Voting rights triumph over penmanship in Montgomery Co.

Md. Court of Appeals correct to reject legibility requirement

March 31, 2011|By Phil Andrews

More than 270,000 Montgomery County voters were nearly disenfranchised last year by the State Board of Elections when it added a legibility requirement and rejected more than 23,000 signatures gathered by opponents of Montgomery County's ambulance fee law. If the signatures of the Founding Fathers on the Declaration of Independence had been subject to the election board's standards for penmanship, Maryland might still be a colony.

All Marylanders should thank Montgomery County's volunteer firefighters who, with pro bono assistance from the law firm of Skadden Arps, took the Board of Elections to court. Although a circuit court judge upheld the board's decision, reason finally prevailed when the Maryland Court of Appeals ordered that a referendum be held after determining that volunteer firefighters had obtained the required 33,000-plus valid signatures when those rejected solely because of illegibility were included. (Volunteer firefighters had submitted more than 52,000 signatures to the Board of Elections, the most ever for a county referendum in Maryland.) Montgomery County voters proceeded to decisively reject the ambulance fee law last November.

Although voters in Montgomery County benefited immediately from the court's decision, all of the people of Maryland won too. At stake was nothing less than the effective ability of Marylanders to exercise their right to place recently enacted laws on the ballot for a referendum. This right provides a crucial check against unwise acts by the General Assembly or by local legislative bodies. Although the right to referendum is established in Maryland's Constitution, this right can be effectively nullified by draconian signature requirements.

On March 22, the Court of Appeals issued its crucial written opinion in the case: "We hold that a signature on a petition is but one component of the voter's identity that is to be considered in the validation process, and that if the signer's entire entry is statutorily sufficient under 6-203, an illegible signature, on its own, does not preclude validation." The court decision prohibits election boards from automatically rejecting illegible signatures, as happened last year in Montgomery County. A board must consider the cumulative information provided by a petition signer.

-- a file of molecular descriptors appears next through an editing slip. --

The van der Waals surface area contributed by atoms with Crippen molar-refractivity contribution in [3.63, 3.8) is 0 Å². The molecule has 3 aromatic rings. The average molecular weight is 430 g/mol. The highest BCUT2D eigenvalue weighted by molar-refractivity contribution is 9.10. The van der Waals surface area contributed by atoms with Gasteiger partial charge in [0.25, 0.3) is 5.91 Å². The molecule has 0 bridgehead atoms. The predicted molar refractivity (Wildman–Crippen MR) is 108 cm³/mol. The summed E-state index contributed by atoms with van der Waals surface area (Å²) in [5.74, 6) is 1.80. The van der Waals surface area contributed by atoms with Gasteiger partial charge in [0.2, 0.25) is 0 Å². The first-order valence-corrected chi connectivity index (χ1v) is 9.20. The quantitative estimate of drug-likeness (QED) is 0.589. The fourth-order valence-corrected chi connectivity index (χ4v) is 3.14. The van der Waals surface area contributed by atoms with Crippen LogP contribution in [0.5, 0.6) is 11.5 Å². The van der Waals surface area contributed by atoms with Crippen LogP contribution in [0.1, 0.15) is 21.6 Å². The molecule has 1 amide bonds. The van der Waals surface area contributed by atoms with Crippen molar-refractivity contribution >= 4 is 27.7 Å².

If the Court of Appeals hadn't ruled as it did, election boards would have become rejection boards with regard to referendum petitions. Since many voters' signatures are partially or fully illegible, it would have become all but impossible for groups other than those with almost unlimited funds to gather the tens of thousands of signatures needed to comply with the board's unduly burdensome, nonsensical and extralegal requirement that a person's signature be legible to be valid.

Some commentators (including The Sun in its March 23 editorial, "Sloppy signatures, sloppy standards" have criticized the Court of Appeals' ruling as inconsistent with a 2008 ruling by the same court on another referendum petition case (Jane Doe v. Montgomery County Board of Elections). As the court's March 22 written opinion makes clear, however, the 2008 decision was about the requirements in Maryland law that petition signers include a signature as well as other statutorily required information. The court affirmed those requirements.

The 2010 court case centered on a different question — whether election boards can invalidate a signature solely because it is illegible. The court wisely rejected this new policy, which isn't required by law, has a disenfranchising effect, and undermines efforts to protect against fraud. If a voter had to alter his or her normal signature to conform to a legibility requirement, the perverse result would be that his or her signature might well appear fraudulent if challenged.

The ability of Marylanders to effectively exercise their right to petition recently passed laws to the ballot has been restored by the persistence of Montgomery County's volunteer firefighters and a wise decision by the Court of Appeals. Continued vigilance by the public is needed, however, since lawmakers who dislike referendums may seek to increase the very substantial number of signatures already needed to trigger them.

Phil Andrews, a Democrat, is a member of the Montgomery County Council and a former executive director of Common Cause of Maryland. His e-mail is philandrews@verizon.net.

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